Please don’t frack Louisiana


I’ve traveled a lot, for work and for pleasure, and I’ve yet to see a state as beautiful as Louisiana — or as environmentally sensitive. And yet because the state is so rich with resources — not just oil and natural gas but salt and other chemical building blocks — there is always intense pressure to exploit our ecology, often with disastrous consequences. The unchecked political power of Big Oil has allowed the industry to, literally, carve up the marshy wetlands that protect us from hurricanes and floods. The expansion of offshore drilling to deeper and deeper waters forms a direct line to the BP oil catastrophe in 2010. And the refining and chemical production plants above ground have filled the air with the toxic ingredients of what has become “Cancer Alley” along the banks of the Mississippi.

But there is one environmental scourge that South Louisiana has managed to avoid so far: Fracking. Yet with so much oil still trapped under our rich soil, it was just a matter of time before a plan for the deep drilling process came to our neck of the woods — just on the other side of Lake Pontchartrain from New Orleans. As you might expect, the proposal is alarming from an environmental point of view:

St. Tammany Parish Councilman Jacob Groby, III says drinking water could be threatened if Helis Oil & Gas Co., LLC, based in New Orleans, is allowed to frack 960 acres of timberland near Mandeville and Abita Springs in southeast Louisiana. Helis wants to drill down 12,000 feet through the Southern Hills aquifer system, the parish’s chief water source. Last week, Parish President Pat Brister and Parish Council Chairman Reid Falconer pressured the firm to ask for a delay in the state’s May 13 hearing on the well’s boundaries.

Meanwhile, Helis claims its operations will be safe, and issued a statement that its prospective well is in “an extremely rural area” and will be enclosed by a 2 1/2 foot berm.

The site is in the far east of the Tuscaloosa Marine Shale deposit, extending from east Texas through central Louisiana to the top of the Pelican State’s boot and southwestern Mississippi. Half a dozen companies are fracking St. Helena, the Felicianas and other Louisiana parishes northwest of St. Tammany now, along with Wilkinsin and Amite Counties in Mississippi. Helis is the first firm to propose fracking in St. Tammany and residents are on the lookout for other operators. Groby said an oil and gas company acquired land south of Madisonville last summer but he’s heard nothing about its plans.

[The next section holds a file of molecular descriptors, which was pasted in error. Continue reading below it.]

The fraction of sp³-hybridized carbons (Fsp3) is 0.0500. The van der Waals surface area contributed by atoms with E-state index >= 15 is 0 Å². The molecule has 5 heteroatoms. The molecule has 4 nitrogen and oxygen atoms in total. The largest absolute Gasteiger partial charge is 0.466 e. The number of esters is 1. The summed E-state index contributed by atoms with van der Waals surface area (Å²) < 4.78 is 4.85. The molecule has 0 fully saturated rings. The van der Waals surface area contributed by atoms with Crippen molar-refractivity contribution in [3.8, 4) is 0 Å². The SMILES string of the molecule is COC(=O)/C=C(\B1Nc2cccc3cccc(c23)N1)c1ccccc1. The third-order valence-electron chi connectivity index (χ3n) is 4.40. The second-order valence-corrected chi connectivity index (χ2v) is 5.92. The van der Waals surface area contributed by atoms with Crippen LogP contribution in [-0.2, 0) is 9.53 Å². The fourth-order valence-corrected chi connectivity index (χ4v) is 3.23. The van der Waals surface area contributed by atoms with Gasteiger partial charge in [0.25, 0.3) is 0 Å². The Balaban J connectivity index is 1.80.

The parish commissioners in St. Tammany clearly thought they could sneak this idea through, but they didn’t count on the size of the local opposition, or how quickly the foes of the plan would organize. Now, the parish — and the fracking proposal — are embroiled in political turmoil, and understandably so. For one thing, the agencies that are tasked with making sure that the fracking scheme won’t harm the environment — the Louisiana Department of Environmental Quality, or DEQ, and the U.S. Army Corps of Engineers — are notorious for not doing that job very well. Environmentalists like Scott Eustis, coastal wetland specialist with the Gulf Restoration Network, warn that barium, chromium, lead or mercury from the fracking process could enter nearby Cane Bayou and Bayou Lacombe.

It’s impossible to understate both the critical nature of the water supply that’s at risk, or the harm that would be caused if fracking fluids or other pollutants contaminate that water, as has happened so frequently with the process, from Pennsylvania to Texas. The Southern Hills Aquifer is already under assault from industrial use in the Baton Rouge area.

And so the plan is so unpopular that voters in St. Tammany are even circulating recall petitions against the commissioners they believe have failed so far in killing the fracking plan. It has also aroused the ire of the “Green Army” of environmentalists led by Gen. Russel Honore:

Speaking at a hastily called press conference at the traffic circle in Abita Springs, Honore accused oil companies of “hijacking our democracy” and suggested that Brister and other officials have failed to stand up for the citizens when the parish announced earlier this week that the company would phase-in the project rather than go for a more aggressive drilling plan.

On one hand, it’s exciting to see so many residents energized by this environmental threat, and forcing their public officials to listen up. On the other hand, things in and around Mandeville never should have reached this point. Those who are elected to serve the public must understand that the risks to our most vital natural resource — our water supply — greatly outweigh any short-term economic benefit from natural gas drilling. Fracking is the worst idea to come to southern Louisiana in a long time — and that’s saying a lot. Let’s make sure it doesn’t happen.

For more information about the environmental threat posed by the Mandeville proposal, check out:

To learn more about Gen. Honore’s press conference in St. Tammany, please read:

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Stuart H. Smith is an attorney based in New Orleans fighting major oil companies and other polluters.
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